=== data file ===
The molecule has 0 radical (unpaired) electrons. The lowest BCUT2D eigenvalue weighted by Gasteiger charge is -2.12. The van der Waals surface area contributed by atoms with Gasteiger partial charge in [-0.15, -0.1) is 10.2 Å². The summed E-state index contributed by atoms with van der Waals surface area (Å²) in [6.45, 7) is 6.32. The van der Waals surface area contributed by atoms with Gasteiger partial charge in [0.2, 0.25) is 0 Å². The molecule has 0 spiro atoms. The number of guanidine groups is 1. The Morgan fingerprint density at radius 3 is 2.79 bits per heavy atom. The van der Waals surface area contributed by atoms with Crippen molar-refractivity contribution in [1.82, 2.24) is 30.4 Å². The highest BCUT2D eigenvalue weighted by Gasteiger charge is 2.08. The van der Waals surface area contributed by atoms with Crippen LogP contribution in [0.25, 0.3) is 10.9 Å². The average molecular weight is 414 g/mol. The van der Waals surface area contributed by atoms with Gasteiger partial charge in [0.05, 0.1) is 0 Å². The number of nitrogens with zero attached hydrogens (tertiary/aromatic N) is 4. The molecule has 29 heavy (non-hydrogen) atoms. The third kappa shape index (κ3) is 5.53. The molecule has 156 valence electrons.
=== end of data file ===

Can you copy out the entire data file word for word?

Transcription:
The molecule has 0 radical (unpaired) electrons. The lowest BCUT2D eigenvalue weighted by Gasteiger charge is -2.12. The van der Waals surface area contributed by atoms with Gasteiger partial charge in [-0.15, -0.1) is 10.2 Å². The summed E-state index contributed by atoms with van der Waals surface area (Å²) in [6.45, 7) is 6.32. The van der Waals surface area contributed by atoms with Gasteiger partial charge in [0.2, 0.25) is 0 Å². The molecule has 0 spiro atoms. The number of guanidine groups is 1. The Morgan fingerprint density at radius 3 is 2.79 bits per heavy atom. The van der Waals surface area contributed by atoms with Crippen molar-refractivity contribution in [1.82, 2.24) is 30.4 Å². The highest BCUT2D eigenvalue weighted by Gasteiger charge is 2.08. The van der Waals surface area contributed by atoms with Crippen LogP contribution in [0.25, 0.3) is 10.9 Å². The average molecular weight is 414 g/mol. The van der Waals surface area contributed by atoms with Gasteiger partial charge in [0.05, 0.1) is 0 Å². The number of nitrogens with zero attached hydrogens (tertiary/aromatic N) is 4. The molecule has 29 heavy (non-hydrogen) atoms. The third kappa shape index (κ3) is 5.53. The molecule has 156 valence electrons.